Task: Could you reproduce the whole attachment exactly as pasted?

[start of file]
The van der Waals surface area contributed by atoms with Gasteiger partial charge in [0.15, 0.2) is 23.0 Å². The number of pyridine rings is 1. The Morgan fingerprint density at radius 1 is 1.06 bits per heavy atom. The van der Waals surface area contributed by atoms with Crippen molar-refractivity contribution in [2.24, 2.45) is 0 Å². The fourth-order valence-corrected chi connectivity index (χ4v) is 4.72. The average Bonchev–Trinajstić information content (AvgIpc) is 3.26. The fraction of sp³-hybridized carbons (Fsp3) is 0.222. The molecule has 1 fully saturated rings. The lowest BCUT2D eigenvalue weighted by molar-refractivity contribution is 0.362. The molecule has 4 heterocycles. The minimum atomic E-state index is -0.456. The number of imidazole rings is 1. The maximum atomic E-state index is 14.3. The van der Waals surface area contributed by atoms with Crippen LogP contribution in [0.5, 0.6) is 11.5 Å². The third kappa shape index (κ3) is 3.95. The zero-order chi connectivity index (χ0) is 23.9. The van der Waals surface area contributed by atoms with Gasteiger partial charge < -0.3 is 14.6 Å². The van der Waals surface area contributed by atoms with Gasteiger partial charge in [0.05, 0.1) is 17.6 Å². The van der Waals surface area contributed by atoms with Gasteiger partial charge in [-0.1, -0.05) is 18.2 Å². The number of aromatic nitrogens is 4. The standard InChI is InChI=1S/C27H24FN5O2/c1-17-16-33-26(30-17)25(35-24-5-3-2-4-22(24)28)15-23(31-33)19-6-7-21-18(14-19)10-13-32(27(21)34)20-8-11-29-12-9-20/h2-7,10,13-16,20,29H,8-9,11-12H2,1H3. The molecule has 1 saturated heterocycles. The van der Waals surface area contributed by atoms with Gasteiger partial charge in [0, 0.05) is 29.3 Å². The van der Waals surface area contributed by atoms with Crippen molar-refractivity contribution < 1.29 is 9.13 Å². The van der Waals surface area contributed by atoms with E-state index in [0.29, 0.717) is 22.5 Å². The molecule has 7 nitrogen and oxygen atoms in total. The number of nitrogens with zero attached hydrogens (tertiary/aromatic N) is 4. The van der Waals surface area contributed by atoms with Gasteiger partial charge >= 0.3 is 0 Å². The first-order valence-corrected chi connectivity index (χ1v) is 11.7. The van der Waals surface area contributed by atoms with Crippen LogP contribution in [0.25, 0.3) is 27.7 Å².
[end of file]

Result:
The van der Waals surface area contributed by atoms with Gasteiger partial charge in [0.15, 0.2) is 23.0 Å². The number of pyridine rings is 1. The Morgan fingerprint density at radius 1 is 1.06 bits per heavy atom. The van der Waals surface area contributed by atoms with Crippen molar-refractivity contribution in [2.24, 2.45) is 0 Å². The fourth-order valence-corrected chi connectivity index (χ4v) is 4.72. The average Bonchev–Trinajstić information content (AvgIpc) is 3.26. The fraction of sp³-hybridized carbons (Fsp3) is 0.222. The molecule has 1 fully saturated rings. The lowest BCUT2D eigenvalue weighted by molar-refractivity contribution is 0.362. The molecule has 4 heterocycles. The minimum atomic E-state index is -0.456. The number of imidazole rings is 1. The maximum atomic E-state index is 14.3. The van der Waals surface area contributed by atoms with Crippen LogP contribution in [0.5, 0.6) is 11.5 Å². The third kappa shape index (κ3) is 3.95. The zero-order chi connectivity index (χ0) is 23.9. The van der Waals surface area contributed by atoms with Gasteiger partial charge < -0.3 is 14.6 Å². The van der Waals surface area contributed by atoms with Gasteiger partial charge in [0.05, 0.1) is 17.6 Å². The van der Waals surface area contributed by atoms with Gasteiger partial charge in [-0.1, -0.05) is 18.2 Å². The number of aromatic nitrogens is 4. The standard InChI is InChI=1S/C27H24FN5O2/c1-17-16-33-26(30-17)25(35-24-5-3-2-4-22(24)28)15-23(31-33)19-6-7-21-18(14-19)10-13-32(27(21)34)20-8-11-29-12-9-20/h2-7,10,13-16,20,29H,8-9,11-12H2,1H3. The molecule has 1 saturated heterocycles. The van der Waals surface area contributed by atoms with Gasteiger partial charge in [0, 0.05) is 29.3 Å². The van der Waals surface area contributed by atoms with Crippen molar-refractivity contribution < 1.29 is 9.13 Å². The van der Waals surface area contributed by atoms with E-state index in [0.29, 0.717) is 22.5 Å². The molecule has 7 nitrogen and oxygen atoms in total. The number of nitrogens with zero attached hydrogens (tertiary/aromatic N) is 4. The van der Waals surface area contributed by atoms with Gasteiger partial charge >= 0.3 is 0 Å². The first-order valence-corrected chi connectivity index (χ1v) is 11.7. The van der Waals surface area contributed by atoms with Crippen LogP contribution in [0.25, 0.3) is 27.7 Å².